In embedded concurrent systems, you may have thousands of tasks running in parallel all drawing on the same limited resources. Just take the very concrete example of a modern car: The number of tasks controlling everything from fuel consumption to engine emissions, tyre pressure and assisted braking is way higher than the number of computers installed in the car. This means that tasks need to be stopped and restarted constantly to make use of the available shared resources according to the deadlines set for each task.
- It may sound odd that you wish to stop time. But let us say that the task of checking and adjusting engine emissions takes approximatively 10 milliseconds, and it was interrupted after 3 milliseconds, because a task with a much tighter deadline, for example activating the brakes to avoid a collision, needed the resources to execute the task. When resources are available again to check and adjust engine emissions, you need to know that only approximately 7 milliseconds remain before the task is fully executed - in order words, you need a stop watch function, Kim Guldstrand Larsen, Professor at the Department of Computer Science, Aalborg University, explains and he continues:
- What we are basically dealing with here is a real-time operating system where missing a deadline is simply not an option. Our paper demonstrates how you can avoid missing task deadlines in practice, which is absolutely crucial in order to ensure the correct and safe functioning of the many embedded concurrent systems that we use in our everyday lives.
Uppaal, a world-renowned integrated tool environment for modelling, validation and verification of real-time systems, offers efficient support for automated verification of models using the stop watch mechanism described in the paper.
The CONCUR conference is the flagship conference within the field of embedded concurrent systems. The Test-of-Time Award was initiated in 2020 by the Steering Committee of CONCUR and the IFIP (International Federation for Information Processing) Working Group 1.8 on Concurrency Theory to recognize important achievements in Concurrency Theory published at CONCUR. All papers of the period 1998-2003 were eligible for this year's awards. In an extract from the jury´s laudation of the paper, it says:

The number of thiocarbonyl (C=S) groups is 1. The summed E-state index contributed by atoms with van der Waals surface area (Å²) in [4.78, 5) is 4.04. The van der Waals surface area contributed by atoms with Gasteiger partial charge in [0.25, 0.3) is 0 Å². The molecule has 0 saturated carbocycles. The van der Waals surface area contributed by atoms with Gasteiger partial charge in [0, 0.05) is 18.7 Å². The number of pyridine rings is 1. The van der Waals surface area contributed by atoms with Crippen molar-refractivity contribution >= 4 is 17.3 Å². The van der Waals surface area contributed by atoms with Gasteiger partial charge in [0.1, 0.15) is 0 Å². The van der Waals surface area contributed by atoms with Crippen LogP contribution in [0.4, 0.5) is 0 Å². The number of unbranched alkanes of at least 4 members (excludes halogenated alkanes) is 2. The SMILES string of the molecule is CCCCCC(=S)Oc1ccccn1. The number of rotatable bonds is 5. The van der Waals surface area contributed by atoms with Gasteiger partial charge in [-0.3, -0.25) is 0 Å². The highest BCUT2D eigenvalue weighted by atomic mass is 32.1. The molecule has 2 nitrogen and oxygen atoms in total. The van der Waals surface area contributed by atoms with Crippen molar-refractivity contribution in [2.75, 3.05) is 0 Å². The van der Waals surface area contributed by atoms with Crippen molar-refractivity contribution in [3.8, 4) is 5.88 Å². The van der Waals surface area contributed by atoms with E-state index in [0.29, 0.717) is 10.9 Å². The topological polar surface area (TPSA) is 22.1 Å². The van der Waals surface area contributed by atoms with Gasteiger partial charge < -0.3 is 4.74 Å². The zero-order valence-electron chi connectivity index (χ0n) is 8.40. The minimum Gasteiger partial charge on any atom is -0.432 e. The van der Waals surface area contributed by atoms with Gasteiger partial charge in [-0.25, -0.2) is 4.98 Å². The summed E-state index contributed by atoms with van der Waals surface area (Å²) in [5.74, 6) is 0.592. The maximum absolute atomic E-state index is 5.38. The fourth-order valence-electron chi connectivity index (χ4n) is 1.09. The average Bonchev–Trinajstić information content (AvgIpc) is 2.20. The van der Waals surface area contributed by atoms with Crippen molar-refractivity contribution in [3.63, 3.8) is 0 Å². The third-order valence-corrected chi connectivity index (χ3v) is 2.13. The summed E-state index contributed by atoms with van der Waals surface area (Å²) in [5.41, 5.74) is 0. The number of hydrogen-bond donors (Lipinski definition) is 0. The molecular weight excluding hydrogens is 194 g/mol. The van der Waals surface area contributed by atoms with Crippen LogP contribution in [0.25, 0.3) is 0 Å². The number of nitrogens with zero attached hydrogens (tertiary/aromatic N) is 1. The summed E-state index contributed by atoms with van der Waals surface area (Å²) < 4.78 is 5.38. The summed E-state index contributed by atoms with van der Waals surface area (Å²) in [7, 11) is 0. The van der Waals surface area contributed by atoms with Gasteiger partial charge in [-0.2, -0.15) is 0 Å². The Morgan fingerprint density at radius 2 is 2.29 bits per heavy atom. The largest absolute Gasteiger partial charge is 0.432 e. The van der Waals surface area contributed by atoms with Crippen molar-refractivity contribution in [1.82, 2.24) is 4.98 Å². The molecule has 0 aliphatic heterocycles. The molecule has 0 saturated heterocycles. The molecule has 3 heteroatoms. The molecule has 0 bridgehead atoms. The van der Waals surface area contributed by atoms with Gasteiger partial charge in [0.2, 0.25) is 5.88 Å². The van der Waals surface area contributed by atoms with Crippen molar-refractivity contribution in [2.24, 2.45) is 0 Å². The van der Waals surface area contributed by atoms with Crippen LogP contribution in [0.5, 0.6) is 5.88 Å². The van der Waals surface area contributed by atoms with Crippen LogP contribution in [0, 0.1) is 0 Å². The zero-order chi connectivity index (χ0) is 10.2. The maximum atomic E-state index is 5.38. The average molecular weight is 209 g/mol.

“The paper "The Impressive Power of Stopwatches" studies the expressive power of timed automata enriched with stopwatches and unobservable behaviours. Surprisingly, it is proved with smart constructions that this seemingly mild extension already reaches the full expressive power of linear hybrid automata, a very powerful model using a finite discrete control together with continuous variables, linear guards and linear updates.”
Years of collaboration
Kim Guldstrand Larsen and Franck Cassez, who is currently a Lead Researcher at ConsenSys Quorum Protocol Engineering, have collaborated on a number of European projects and research papers over the years, their latest paper being “Verification and Parameter Synthesis for Real-Time Programs using Refinement of Trace Abstraction” co-written with Peter Gjøl Jensen, Assistant Professor, Department of Computer Science, Aalborg University, published in 2021.
Both Kim Guldstrand Larsen and Franck Cassez plan to attend the conference to receive the award and deliver a talk.
- I am extremely happy and honoured to receive such a prestigious award acknowledging that this early research by Franck and me has made a significant impact on the theory and practice of concurrent systems, says Kim Guldstrand Larsen.
- The Impressive Power of Stop Watches
- CONCUR 2022 Conference
- Laudations – Test-of-Time Awards
- Personal website, Kim Guldstrand Larsen
- Personal website, Franck Cassez
Kim Guldstrand Larsen
Department of Computer Science,
Department of Computer Science,
Phone: +45 4019 7682